Tourist Trap

3 out of 5

Directed by: David Schmoeller

I’m going to guess that a huge part of the success of this film for the viewer is dependent on when, in your film education, you see it.

Before getting into that, I do think its positives are apparent regardless: its unique vibe, which floats between casual and fraught rather seamlessly; its cliche but also, somehow, identifiable characters; its complete lack of plot and yet a rather well-delivered ceonceptual flow and of course, a notable score and surreal affectations.  It’s a “bad” movie, traipsing in horror norms, but also a really enjoyable movie, with way more to offer than most of those other norms-traipsers and some truly creepy moments sneaked in to a PG rating.

The lack of plot: youths’ car breaks down; some girls go skinny dipping and run into a friendly stranger; stranger invites youths back to his house – a junk and wax figure museum – and then people start dying.  The more to offer starts becoming apparent relatively early on, when these kids count among themselves a lawyer (an odd occupation for this kinda thing), and don’t seem much caught up in gender roles, and have healthy relationships, and that skinny dipping scene is oddly genteel – not strictly because of the PG rating, but because it’s played more for girls wanting to go swimming than it is for skin on screen (though I wouldn’t deny that it was included as a selling point for that reason as well…).  And when the body count starts to rise, the killer – what might be one of the wax figures come to life – has a bizarre “backstory” that’s delivered not by exposition dumps but via casual comments and inference, and is an amusing mashup of Psycho and others.  It doesn’t matter much, but it’s an interesting way to add flourish to the tale, which otherwise, in the foreground, fully functions like any other slasher.  This is part of the surreal feel of the flick: its separation between menace and what’s actually occurring.  It’s rather slow, and unassuming – our actors don’t get too terrified – but the trade off is that they get to act relatively human most of the time, and its then bizarre to consider how creepy some of what occurs is / would be.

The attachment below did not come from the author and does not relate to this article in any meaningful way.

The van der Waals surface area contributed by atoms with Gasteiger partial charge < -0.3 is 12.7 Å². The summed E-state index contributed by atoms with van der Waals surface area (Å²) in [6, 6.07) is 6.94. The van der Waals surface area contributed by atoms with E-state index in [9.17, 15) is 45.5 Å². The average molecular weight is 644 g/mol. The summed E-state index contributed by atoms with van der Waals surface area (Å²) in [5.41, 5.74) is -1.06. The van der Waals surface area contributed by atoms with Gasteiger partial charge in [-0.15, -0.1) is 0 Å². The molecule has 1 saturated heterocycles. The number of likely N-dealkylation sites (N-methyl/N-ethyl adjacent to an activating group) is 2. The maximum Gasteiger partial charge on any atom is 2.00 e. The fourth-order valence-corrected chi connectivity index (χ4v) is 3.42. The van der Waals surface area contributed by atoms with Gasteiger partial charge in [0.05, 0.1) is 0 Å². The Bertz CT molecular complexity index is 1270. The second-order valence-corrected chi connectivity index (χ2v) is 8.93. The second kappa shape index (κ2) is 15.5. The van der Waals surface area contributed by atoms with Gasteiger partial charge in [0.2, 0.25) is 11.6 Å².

…Which wraps back around to when you saw this.  I imagine, had I seen this as a kid, my mind would’ve been blown.  I honestly suspect that this wouldn’t get a PG rating nowadays – on screen kills, with blood – though, yeah, it’s still very tame, but that’s why some of the stuff hits so hard when it happens.  The same thing would be true if you weren’t a horror fan, and then sat down to watch this cold: I suspect you’d be surprised at how off-kilter it is, cued in immediately by Pino Donaggio’s score.

Alas, I’m not a kid, and I’m a dyed-in-the-wool horror fan (who somehow hadn’t seen this before), so it more strikes me for its notable oddities than as something I’d hit play on again, or outright push as a recommendation.